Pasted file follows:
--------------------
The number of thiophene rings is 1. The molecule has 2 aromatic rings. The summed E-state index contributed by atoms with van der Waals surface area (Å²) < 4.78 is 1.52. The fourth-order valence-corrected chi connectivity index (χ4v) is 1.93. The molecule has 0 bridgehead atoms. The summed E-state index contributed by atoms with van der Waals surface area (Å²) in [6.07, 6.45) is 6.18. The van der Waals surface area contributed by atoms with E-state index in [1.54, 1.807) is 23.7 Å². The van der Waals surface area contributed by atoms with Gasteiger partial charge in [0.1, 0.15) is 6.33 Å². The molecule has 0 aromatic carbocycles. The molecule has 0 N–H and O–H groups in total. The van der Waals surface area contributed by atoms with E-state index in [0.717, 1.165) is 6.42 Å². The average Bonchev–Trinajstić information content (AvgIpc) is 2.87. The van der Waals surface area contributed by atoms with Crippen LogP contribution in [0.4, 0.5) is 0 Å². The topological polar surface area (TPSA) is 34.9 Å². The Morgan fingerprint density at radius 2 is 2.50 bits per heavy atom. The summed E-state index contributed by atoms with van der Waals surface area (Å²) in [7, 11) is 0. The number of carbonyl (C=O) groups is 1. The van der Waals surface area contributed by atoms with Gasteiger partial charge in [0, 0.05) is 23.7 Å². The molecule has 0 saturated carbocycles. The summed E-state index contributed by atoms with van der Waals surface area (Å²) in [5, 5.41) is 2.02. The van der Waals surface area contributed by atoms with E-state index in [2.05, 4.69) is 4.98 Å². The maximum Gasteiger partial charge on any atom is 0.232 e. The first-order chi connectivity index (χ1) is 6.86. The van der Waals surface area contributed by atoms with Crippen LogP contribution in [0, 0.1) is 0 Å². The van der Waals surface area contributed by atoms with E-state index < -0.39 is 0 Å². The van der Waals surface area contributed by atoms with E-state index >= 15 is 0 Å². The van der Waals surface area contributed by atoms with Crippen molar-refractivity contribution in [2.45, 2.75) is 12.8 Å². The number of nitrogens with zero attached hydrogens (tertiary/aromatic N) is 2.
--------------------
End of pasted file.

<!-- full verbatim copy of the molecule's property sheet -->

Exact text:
The number of thiophene rings is 1. The molecule has 2 aromatic rings. The summed E-state index contributed by atoms with van der Waals surface area (Å²) < 4.78 is 1.52. The fourth-order valence-corrected chi connectivity index (χ4v) is 1.93. The molecule has 0 bridgehead atoms. The summed E-state index contributed by atoms with van der Waals surface area (Å²) in [6.07, 6.45) is 6.18. The van der Waals surface area contributed by atoms with E-state index in [1.54, 1.807) is 23.7 Å². The van der Waals surface area contributed by atoms with Gasteiger partial charge in [0.1, 0.15) is 6.33 Å². The molecule has 0 aromatic carbocycles. The molecule has 0 N–H and O–H groups in total. The van der Waals surface area contributed by atoms with E-state index in [0.717, 1.165) is 6.42 Å². The average Bonchev–Trinajstić information content (AvgIpc) is 2.87. The van der Waals surface area contributed by atoms with Crippen LogP contribution in [0.4, 0.5) is 0 Å². The topological polar surface area (TPSA) is 34.9 Å². The Morgan fingerprint density at radius 2 is 2.50 bits per heavy atom. The summed E-state index contributed by atoms with van der Waals surface area (Å²) in [7, 11) is 0. The number of carbonyl (C=O) groups is 1. The van der Waals surface area contributed by atoms with Gasteiger partial charge in [0, 0.05) is 23.7 Å². The molecule has 0 saturated carbocycles. The summed E-state index contributed by atoms with van der Waals surface area (Å²) in [5, 5.41) is 2.02. The van der Waals surface area contributed by atoms with E-state index in [2.05, 4.69) is 4.98 Å². The maximum Gasteiger partial charge on any atom is 0.232 e. The first-order chi connectivity index (χ1) is 6.86. The van der Waals surface area contributed by atoms with Crippen LogP contribution in [0, 0.1) is 0 Å². The van der Waals surface area contributed by atoms with E-state index < -0.39 is 0 Å². The van der Waals surface area contributed by atoms with E-state index >= 15 is 0 Å². The van der Waals surface area contributed by atoms with Crippen molar-refractivity contribution in [2.45, 2.75) is 12.8 Å². The number of nitrogens with zero attached hydrogens (tertiary/aromatic N) is 2.